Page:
How a Six Flags licensing issue let Tesla snag Giga Mexico land

Tesla landed on a large plot of land in Santa Catarina, Mexico, in the State of Nuevo Leon, for its first Gigafactory in the country. However, the property was almost a Six Flags amusement park well before Tesla had even thought about Mexico, before it had built a Model 3, and before it was even financially stable.

In 2015, Six Flags Senior VP of International Operations John Odum met with government officials to discuss a potential theme park in Mexico.

While Six Flags has a location several hours away in Mexico City, it mulled the potential of a separate location in Nuevo Leon, and the land where Tesla will build its next factory was the most ideal location.

Six Flags wanted to build the park and needed what every large-scale project would need: water, public services, electricity, and gas.

The company was ready to spend $400 million to develop the park and create jobs. Construction was expected to take three years, according to a report from infobae.

Negotiations had cooled down for two years until 2017 when the then mayor of Santa Catarina, Héctor Castillo Olivares, said Six Flags was still interested in the land, but the company was dealing with licensing issues, and they may have felt a new park would have been better positioned elsewhere.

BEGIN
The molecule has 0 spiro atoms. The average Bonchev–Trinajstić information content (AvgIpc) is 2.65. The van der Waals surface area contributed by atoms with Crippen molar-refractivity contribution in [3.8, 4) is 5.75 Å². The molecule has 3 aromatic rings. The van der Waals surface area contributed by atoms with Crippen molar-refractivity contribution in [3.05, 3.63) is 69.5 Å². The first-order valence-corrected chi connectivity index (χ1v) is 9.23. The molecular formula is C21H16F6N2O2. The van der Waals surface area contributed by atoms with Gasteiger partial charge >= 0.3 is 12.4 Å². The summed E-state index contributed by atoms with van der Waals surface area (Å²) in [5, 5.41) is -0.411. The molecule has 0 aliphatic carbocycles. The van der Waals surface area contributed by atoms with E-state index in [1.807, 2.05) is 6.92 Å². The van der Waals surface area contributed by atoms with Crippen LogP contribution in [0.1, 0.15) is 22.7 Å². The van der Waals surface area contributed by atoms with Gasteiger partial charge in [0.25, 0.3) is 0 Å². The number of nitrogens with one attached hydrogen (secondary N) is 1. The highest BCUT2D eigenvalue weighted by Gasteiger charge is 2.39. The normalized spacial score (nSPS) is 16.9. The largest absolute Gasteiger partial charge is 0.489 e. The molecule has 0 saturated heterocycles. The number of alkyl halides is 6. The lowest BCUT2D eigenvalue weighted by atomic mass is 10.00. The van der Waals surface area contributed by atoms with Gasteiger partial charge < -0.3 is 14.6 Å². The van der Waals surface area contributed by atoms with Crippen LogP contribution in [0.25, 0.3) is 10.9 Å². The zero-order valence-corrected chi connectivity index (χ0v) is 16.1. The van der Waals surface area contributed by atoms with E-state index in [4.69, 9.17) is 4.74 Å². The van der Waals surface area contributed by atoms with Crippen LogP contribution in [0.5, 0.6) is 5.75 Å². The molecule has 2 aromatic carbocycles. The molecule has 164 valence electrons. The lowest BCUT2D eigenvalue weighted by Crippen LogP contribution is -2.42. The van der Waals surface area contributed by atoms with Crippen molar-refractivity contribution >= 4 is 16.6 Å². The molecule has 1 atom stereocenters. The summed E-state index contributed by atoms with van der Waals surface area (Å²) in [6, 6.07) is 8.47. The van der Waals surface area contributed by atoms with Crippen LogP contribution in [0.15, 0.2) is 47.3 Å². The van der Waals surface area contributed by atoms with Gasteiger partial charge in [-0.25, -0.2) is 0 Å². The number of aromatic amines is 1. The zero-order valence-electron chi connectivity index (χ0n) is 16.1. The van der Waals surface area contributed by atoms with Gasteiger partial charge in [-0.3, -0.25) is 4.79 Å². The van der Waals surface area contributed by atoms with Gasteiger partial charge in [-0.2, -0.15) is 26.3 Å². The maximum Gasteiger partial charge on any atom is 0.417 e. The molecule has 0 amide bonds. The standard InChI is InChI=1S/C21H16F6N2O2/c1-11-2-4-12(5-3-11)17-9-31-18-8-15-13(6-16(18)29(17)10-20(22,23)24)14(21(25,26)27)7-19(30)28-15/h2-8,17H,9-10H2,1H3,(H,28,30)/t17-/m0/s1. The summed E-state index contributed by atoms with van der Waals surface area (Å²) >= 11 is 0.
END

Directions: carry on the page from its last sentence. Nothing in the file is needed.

The land sat vacant with no plans for development for over five years until an October 2022 helicopter flyover with Tesla CEO Elon Musk helped bring potential to the land.

Eventually, Tesla committed fully and plans to build on the property.

Interestingly, plans for Tesla could have fallen through for different reasons. Musk reportedly communicated with local authorities that Tesla would require certain amounts of water, electricity, and other things to maintain stable operations.

Meanwhile, Mexican President Andres Manuel Lopez Obrador said if there was a water supply shortage in the area, he would not allow Tesla to gain permits for construction. “If there’s water, no. Simply put, we don’t give out permits for that,” he said. “It’s not feasible.”

However, things eventually got sorted out, and Tesla plans to build its largest factory yet on the land where a Six Flags amusement park once almost landed.

Construction is set to begin later this year, and the first vehicles could roll off the production lines as soon as early 2024.

You can view the video here.

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